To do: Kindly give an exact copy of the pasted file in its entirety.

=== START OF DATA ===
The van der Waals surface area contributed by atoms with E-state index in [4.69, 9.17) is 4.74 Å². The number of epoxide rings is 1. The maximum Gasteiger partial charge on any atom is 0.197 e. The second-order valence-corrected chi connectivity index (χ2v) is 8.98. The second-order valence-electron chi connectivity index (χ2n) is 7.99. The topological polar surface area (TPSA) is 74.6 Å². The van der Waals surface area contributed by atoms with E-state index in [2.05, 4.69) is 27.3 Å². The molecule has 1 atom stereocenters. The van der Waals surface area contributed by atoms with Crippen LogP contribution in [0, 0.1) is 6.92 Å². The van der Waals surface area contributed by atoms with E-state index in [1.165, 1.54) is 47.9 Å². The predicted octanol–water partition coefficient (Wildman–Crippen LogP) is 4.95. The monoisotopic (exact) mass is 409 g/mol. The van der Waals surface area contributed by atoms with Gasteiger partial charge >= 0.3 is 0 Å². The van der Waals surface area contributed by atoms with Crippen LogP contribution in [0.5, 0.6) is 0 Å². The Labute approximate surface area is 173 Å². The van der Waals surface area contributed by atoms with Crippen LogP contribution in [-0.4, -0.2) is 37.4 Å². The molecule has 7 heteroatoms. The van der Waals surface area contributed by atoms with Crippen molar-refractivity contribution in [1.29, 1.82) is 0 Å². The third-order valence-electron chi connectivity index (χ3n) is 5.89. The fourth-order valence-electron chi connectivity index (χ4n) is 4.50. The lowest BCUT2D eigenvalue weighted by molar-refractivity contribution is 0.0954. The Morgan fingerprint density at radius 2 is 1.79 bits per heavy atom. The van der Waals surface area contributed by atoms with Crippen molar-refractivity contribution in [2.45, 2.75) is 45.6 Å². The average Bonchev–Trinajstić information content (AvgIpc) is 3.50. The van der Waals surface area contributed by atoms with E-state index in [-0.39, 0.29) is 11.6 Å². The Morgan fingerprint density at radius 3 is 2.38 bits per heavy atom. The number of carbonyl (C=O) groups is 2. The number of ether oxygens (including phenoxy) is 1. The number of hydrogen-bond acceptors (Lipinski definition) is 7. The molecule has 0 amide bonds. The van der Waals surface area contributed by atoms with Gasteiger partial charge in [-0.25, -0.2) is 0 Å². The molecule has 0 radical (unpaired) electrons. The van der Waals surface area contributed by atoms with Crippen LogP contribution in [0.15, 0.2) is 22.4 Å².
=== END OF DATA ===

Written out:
The van der Waals surface area contributed by atoms with E-state index in [4.69, 9.17) is 4.74 Å². The number of epoxide rings is 1. The maximum Gasteiger partial charge on any atom is 0.197 e. The second-order valence-corrected chi connectivity index (χ2v) is 8.98. The second-order valence-electron chi connectivity index (χ2n) is 7.99. The topological polar surface area (TPSA) is 74.6 Å². The van der Waals surface area contributed by atoms with E-state index in [2.05, 4.69) is 27.3 Å². The molecule has 1 atom stereocenters. The van der Waals surface area contributed by atoms with Crippen LogP contribution in [0, 0.1) is 6.92 Å². The van der Waals surface area contributed by atoms with E-state index in [1.165, 1.54) is 47.9 Å². The predicted octanol–water partition coefficient (Wildman–Crippen LogP) is 4.95. The monoisotopic (exact) mass is 409 g/mol. The van der Waals surface area contributed by atoms with Gasteiger partial charge >= 0.3 is 0 Å². The van der Waals surface area contributed by atoms with Crippen LogP contribution in [0.5, 0.6) is 0 Å². The Labute approximate surface area is 173 Å². The van der Waals surface area contributed by atoms with Crippen LogP contribution in [-0.4, -0.2) is 37.4 Å². The molecule has 7 heteroatoms. The van der Waals surface area contributed by atoms with Crippen molar-refractivity contribution in [1.29, 1.82) is 0 Å². The third-order valence-electron chi connectivity index (χ3n) is 5.89. The fourth-order valence-electron chi connectivity index (χ4n) is 4.50. The lowest BCUT2D eigenvalue weighted by molar-refractivity contribution is 0.0954. The Morgan fingerprint density at radius 2 is 1.79 bits per heavy atom. The van der Waals surface area contributed by atoms with Crippen molar-refractivity contribution in [2.45, 2.75) is 45.6 Å². The average Bonchev–Trinajstić information content (AvgIpc) is 3.50. The van der Waals surface area contributed by atoms with E-state index in [-0.39, 0.29) is 11.6 Å². The Morgan fingerprint density at radius 3 is 2.38 bits per heavy atom. The number of carbonyl (C=O) groups is 2. The number of ether oxygens (including phenoxy) is 1. The number of hydrogen-bond acceptors (Lipinski definition) is 7. The molecule has 0 amide bonds. The van der Waals surface area contributed by atoms with Gasteiger partial charge in [-0.25, -0.2) is 0 Å². The molecule has 0 radical (unpaired) electrons. The van der Waals surface area contributed by atoms with Crippen LogP contribution in [0.15, 0.2) is 22.4 Å².